Ophelian, Annalise (Director). (2009). Diagnosing Difference [film]. San Francisco, CA: Floating Ophelia Productions, LLC.
“My difference isn’t pathological. It’s just infrequent.” This quote, spoken in the first minute of the film, really sets the tone for this powerful documentary. Diagnosing Difference presents the experiences of 13 transgender activists, artists, health providers, and scholars with the DSM-IV diagnosis of gender identity disorder. As Susan Stryker states, “the DSM-IV has tremendous power over people’s lives.” Doctors hold all the power in the provider-patient interaction, and trans people must say the right things in order to get care.
Miss Major, an original Stonewall riot survivor, talks about how trans women shared their stories together in order to build the proper narrative to help each other get care. Gatekeeping has traditionally been very racist and classist, in addition to only recognizing one narrative. Various interviewees discuss how there are many gender identities beyond the binary, meaning there is not really a monolithic “transgender community”. There are many different transgender communities, and lots of people do not identify as being part of a trans community at all. Furthermore, medical and/or surgical transition is desired by some trans people and not others, and it’s important to understand that even somebody who wants to have medical or surgical transition-related care often cannot due to financial cost, gatekeeping, or health reasons.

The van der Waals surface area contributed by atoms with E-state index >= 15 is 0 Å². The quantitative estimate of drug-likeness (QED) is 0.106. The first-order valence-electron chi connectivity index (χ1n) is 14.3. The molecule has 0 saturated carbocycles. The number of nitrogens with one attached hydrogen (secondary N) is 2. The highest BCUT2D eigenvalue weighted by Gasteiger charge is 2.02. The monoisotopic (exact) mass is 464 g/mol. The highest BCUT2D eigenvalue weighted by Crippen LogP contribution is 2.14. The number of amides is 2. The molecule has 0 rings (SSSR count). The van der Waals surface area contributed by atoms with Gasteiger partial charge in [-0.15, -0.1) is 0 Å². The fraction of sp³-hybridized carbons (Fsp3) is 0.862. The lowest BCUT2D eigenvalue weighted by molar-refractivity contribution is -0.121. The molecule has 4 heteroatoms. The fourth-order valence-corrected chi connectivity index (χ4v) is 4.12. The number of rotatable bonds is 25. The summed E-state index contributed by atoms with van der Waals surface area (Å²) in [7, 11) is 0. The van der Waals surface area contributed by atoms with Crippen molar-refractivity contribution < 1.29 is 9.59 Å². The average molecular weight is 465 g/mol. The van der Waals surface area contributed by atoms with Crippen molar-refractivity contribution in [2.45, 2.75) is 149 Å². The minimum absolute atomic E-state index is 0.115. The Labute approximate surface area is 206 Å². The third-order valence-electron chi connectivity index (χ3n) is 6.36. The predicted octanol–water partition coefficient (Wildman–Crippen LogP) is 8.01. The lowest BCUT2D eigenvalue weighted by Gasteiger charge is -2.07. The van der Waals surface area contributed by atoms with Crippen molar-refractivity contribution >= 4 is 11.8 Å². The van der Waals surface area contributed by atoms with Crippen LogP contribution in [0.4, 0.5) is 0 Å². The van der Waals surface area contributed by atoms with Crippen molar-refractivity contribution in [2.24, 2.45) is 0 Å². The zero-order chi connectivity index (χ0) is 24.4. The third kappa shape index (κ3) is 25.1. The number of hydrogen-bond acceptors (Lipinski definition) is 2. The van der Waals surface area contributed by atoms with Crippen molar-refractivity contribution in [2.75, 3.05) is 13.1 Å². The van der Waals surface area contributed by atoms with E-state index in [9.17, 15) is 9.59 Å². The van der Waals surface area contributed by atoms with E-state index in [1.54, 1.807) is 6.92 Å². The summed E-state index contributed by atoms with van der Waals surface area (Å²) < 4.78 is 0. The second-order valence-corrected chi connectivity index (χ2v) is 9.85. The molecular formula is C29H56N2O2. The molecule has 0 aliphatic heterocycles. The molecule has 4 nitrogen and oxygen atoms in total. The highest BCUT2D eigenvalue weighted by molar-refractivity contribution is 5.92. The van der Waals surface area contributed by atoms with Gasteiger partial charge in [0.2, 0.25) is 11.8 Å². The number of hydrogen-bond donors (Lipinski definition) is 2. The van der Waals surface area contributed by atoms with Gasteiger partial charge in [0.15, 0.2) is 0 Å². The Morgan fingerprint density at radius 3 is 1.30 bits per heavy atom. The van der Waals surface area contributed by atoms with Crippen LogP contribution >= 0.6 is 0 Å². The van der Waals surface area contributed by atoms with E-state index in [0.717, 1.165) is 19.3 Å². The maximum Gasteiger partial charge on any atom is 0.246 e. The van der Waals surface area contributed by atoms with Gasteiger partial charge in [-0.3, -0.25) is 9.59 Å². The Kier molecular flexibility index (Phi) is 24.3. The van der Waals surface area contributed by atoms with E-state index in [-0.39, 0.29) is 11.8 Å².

What struck me most about this film was the diversity of experiences and viewpoints. I appreciated hearing people’s opinions about gender identity as a pathology, and the tensions between the need for personal authenticity and the need for patient care. A common sentiment was that society creates the problems for transgender people: “Most of our problems have to do with transphobia, not with being trans” (Jeanna Eichenbaum). And “I don’t think most people suffer from gender identity dysphoria, I think the world suffers from gender perception disorder” (Cecilia Chung).
While I was surprised that the filmmaker chose to remain silent (an interesting discursive choice; an attempt at removing any hint of bias perhaps?), the interviews are fantastic and I wish I could hear them in their entirety. Diagnosing Difference was an official selection for both the 2009 San Francisco Frameline LGBT Film Festival and the 2009 Montreal Image + Nation International LGBT Film Festival. This film is vital for medical and mental health providers; even though there are now new standards of care for transgender people, many providers have not yet gotten the memo that transgender people are people and deserve respectful care.